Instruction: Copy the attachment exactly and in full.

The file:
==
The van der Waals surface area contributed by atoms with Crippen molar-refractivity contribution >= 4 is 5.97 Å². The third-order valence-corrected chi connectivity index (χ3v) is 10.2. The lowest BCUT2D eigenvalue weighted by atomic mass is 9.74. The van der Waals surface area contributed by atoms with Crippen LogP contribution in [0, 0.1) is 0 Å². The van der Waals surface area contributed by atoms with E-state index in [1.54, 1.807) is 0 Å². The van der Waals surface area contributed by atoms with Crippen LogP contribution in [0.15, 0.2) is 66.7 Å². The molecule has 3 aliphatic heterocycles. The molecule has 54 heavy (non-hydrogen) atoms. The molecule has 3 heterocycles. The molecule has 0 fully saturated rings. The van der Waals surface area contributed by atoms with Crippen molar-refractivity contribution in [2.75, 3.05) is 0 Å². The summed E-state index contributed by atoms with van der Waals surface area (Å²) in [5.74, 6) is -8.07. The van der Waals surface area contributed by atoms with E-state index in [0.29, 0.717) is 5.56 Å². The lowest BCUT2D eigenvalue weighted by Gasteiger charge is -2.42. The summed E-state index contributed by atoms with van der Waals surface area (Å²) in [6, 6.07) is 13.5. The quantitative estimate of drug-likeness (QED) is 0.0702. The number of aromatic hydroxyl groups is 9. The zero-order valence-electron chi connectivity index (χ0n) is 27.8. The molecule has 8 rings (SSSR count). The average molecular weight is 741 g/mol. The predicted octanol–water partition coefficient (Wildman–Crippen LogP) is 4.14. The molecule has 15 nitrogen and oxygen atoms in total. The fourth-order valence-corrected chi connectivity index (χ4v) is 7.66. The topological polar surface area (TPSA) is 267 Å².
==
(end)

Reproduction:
The van der Waals surface area contributed by atoms with Crippen molar-refractivity contribution >= 4 is 5.97 Å². The third-order valence-corrected chi connectivity index (χ3v) is 10.2. The lowest BCUT2D eigenvalue weighted by atomic mass is 9.74. The van der Waals surface area contributed by atoms with Crippen LogP contribution in [0, 0.1) is 0 Å². The van der Waals surface area contributed by atoms with E-state index in [1.54, 1.807) is 0 Å². The van der Waals surface area contributed by atoms with Crippen LogP contribution in [0.15, 0.2) is 66.7 Å². The molecule has 3 aliphatic heterocycles. The molecule has 54 heavy (non-hydrogen) atoms. The molecule has 3 heterocycles. The molecule has 0 fully saturated rings. The van der Waals surface area contributed by atoms with Crippen molar-refractivity contribution in [2.75, 3.05) is 0 Å². The summed E-state index contributed by atoms with van der Waals surface area (Å²) in [5.74, 6) is -8.07. The van der Waals surface area contributed by atoms with E-state index in [0.29, 0.717) is 5.56 Å². The lowest BCUT2D eigenvalue weighted by Gasteiger charge is -2.42. The summed E-state index contributed by atoms with van der Waals surface area (Å²) in [6, 6.07) is 13.5. The quantitative estimate of drug-likeness (QED) is 0.0702. The number of aromatic hydroxyl groups is 9. The zero-order valence-electron chi connectivity index (χ0n) is 27.8. The molecule has 8 rings (SSSR count). The average molecular weight is 741 g/mol. The predicted octanol–water partition coefficient (Wildman–Crippen LogP) is 4.14. The molecule has 15 nitrogen and oxygen atoms in total. The fourth-order valence-corrected chi connectivity index (χ4v) is 7.66. The topological polar surface area (TPSA) is 267 Å².